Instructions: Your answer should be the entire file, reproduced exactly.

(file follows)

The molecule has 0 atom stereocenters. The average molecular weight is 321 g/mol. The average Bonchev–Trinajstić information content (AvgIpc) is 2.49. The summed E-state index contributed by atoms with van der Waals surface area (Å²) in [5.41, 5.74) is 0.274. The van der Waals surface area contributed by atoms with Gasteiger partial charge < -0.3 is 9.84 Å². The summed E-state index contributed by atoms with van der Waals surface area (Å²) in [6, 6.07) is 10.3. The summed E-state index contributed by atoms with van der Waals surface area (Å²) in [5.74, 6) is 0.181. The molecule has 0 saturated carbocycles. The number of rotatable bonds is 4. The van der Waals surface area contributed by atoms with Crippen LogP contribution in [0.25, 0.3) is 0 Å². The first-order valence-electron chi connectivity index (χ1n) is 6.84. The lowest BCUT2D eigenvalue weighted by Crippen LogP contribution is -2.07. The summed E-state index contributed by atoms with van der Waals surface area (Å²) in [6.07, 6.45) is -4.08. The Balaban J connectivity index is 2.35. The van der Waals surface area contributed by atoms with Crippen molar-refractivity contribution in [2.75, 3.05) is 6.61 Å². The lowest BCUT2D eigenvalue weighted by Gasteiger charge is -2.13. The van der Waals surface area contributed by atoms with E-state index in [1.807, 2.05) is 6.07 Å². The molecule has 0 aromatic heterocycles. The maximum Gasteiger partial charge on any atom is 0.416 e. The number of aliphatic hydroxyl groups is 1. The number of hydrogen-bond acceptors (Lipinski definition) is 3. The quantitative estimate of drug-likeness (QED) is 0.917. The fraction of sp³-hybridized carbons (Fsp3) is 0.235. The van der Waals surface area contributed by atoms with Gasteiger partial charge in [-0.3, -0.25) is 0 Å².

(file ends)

The molecule has 0 atom stereocenters. The average molecular weight is 321 g/mol. The average Bonchev–Trinajstić information content (AvgIpc) is 2.49. The summed E-state index contributed by atoms with van der Waals surface area (Å²) in [5.41, 5.74) is 0.274. The van der Waals surface area contributed by atoms with Gasteiger partial charge < -0.3 is 9.84 Å². The summed E-state index contributed by atoms with van der Waals surface area (Å²) in [6, 6.07) is 10.3. The summed E-state index contributed by atoms with van der Waals surface area (Å²) in [5.74, 6) is 0.181. The molecule has 0 saturated carbocycles. The number of rotatable bonds is 4. The van der Waals surface area contributed by atoms with Crippen LogP contribution in [0.25, 0.3) is 0 Å². The first-order valence-electron chi connectivity index (χ1n) is 6.84. The lowest BCUT2D eigenvalue weighted by Crippen LogP contribution is -2.07. The summed E-state index contributed by atoms with van der Waals surface area (Å²) in [6.07, 6.45) is -4.08. The Balaban J connectivity index is 2.35. The van der Waals surface area contributed by atoms with Crippen molar-refractivity contribution in [2.75, 3.05) is 6.61 Å². The lowest BCUT2D eigenvalue weighted by Gasteiger charge is -2.13. The van der Waals surface area contributed by atoms with E-state index in [1.807, 2.05) is 6.07 Å². The molecule has 0 aromatic heterocycles. The maximum Gasteiger partial charge on any atom is 0.416 e. The number of aliphatic hydroxyl groups is 1. The number of hydrogen-bond acceptors (Lipinski definition) is 3. The quantitative estimate of drug-likeness (QED) is 0.917. The fraction of sp³-hybridized carbons (Fsp3) is 0.235. The van der Waals surface area contributed by atoms with Gasteiger partial charge in [-0.3, -0.25) is 0 Å².